Film and media blog

Watch How Al Pacino’s Performances Chew the Scenery and Everyone Else In Frame.

30.04.2017 12:24:24

30.04.2017
A select few actors have managed to maintain some semblance of control while going “over the top.”

By now the manic thrashing of Nicolas Cage and the frustrated, boiling angst of Jack Nicholson have proven to be qualities that have initiated those actors into this small club, and have provided fodder for some of the most widely shared memes and video studies on the internet. But where does Al Pacino’s acting style fall on the performative spectrum that begins with “subtlety” and ends with” scream”?

In Nelson Carvajal‘s video essay, “Pacino: Full Roar,” many of Pacino’s most eruptive moments are curated in a manner that dispenses with the actor’s penchant for subdued emotional weight (as we’ve seen in the Godfather trilogy, Serpico and Donnie Brasco, among other films) and leaves us with a sampler of the hottest dishes his theatrics have cooked and served up.

What’s most striking about how Carvajal’s editing scheme works in tandem with these displays of Pacino’s bravado is that they present a vast array of characters and contexts, yet maintain the same exact pitch from start to finish. One gets the sense that all of these scenes could even be a part of the same take, as they zig zag in and out of Pacino firing insults, lamentations and outbursts at a level of intensity as high and focused as a stare never once broken by blinking. To pin this supercut down as simply a fun way to gawk at the crazy guy chewing up the scenery would miss what it has to show about controlling chaos.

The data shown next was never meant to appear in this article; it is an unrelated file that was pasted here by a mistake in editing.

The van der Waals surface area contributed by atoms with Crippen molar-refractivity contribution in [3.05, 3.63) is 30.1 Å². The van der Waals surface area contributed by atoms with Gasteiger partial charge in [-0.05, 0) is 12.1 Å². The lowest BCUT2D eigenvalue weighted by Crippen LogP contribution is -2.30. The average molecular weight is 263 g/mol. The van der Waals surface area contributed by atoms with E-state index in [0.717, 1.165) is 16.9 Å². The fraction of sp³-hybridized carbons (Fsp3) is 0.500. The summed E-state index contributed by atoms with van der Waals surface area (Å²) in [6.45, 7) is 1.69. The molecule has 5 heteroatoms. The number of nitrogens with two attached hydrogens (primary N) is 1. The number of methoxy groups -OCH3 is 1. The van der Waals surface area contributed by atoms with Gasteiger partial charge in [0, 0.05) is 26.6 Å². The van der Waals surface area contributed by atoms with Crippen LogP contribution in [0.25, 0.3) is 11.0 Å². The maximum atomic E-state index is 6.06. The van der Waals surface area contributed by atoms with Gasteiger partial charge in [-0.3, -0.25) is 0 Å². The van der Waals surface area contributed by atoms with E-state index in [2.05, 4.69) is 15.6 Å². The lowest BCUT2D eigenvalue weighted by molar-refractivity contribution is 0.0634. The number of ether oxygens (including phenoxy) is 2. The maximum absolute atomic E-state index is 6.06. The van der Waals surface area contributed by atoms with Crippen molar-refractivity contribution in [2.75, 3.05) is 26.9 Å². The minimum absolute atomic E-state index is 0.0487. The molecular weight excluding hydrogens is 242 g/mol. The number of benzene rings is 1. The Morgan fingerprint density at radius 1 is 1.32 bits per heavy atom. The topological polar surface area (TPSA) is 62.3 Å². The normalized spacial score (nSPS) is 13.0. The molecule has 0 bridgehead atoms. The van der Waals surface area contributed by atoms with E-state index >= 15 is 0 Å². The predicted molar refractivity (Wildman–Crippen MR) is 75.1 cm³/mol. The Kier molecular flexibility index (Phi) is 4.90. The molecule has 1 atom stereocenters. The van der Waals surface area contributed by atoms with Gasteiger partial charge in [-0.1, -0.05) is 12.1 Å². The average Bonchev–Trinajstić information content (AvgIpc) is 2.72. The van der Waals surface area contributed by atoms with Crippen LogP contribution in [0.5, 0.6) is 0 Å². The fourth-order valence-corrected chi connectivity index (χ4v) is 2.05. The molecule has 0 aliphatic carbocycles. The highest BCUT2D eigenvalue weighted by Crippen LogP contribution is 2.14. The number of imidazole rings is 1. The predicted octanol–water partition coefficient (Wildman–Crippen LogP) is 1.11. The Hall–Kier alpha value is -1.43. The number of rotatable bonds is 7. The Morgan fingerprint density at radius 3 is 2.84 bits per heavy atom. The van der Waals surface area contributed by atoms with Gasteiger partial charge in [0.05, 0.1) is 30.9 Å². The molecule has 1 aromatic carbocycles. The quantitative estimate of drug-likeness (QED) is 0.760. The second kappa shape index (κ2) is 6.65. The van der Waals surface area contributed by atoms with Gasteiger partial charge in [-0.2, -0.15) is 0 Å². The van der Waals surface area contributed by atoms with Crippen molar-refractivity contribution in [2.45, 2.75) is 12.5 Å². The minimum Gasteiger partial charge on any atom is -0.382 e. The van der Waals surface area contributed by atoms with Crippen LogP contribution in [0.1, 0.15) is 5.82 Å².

Consider: Most of the clips in the video feature Pacino in explosive mode in medium-wide or wide shots, calling attention to the ways in which the spaces he inhabits and the people that surround him are affected by his volatility. This effect on one hand allows us to revel in the juicy displays his register affords us, while on the other hand aligning our perspective with those in the room, creating the feeling that we are now dwelling in the lion’s den.

In this way, the video warrants at least two viewings: After watching Pacino swallow the scenery whole the first time around, use a follow-up viewing to study everyone else in frame who shifts and succumbs to the forces of nature Pacino introduces to their environment. A keen understanding of both of these aspects may just help you stage the “showy” sequence of your feature whose authenticity you may be struggling to find.

Source: MovieMaker
BFM blog

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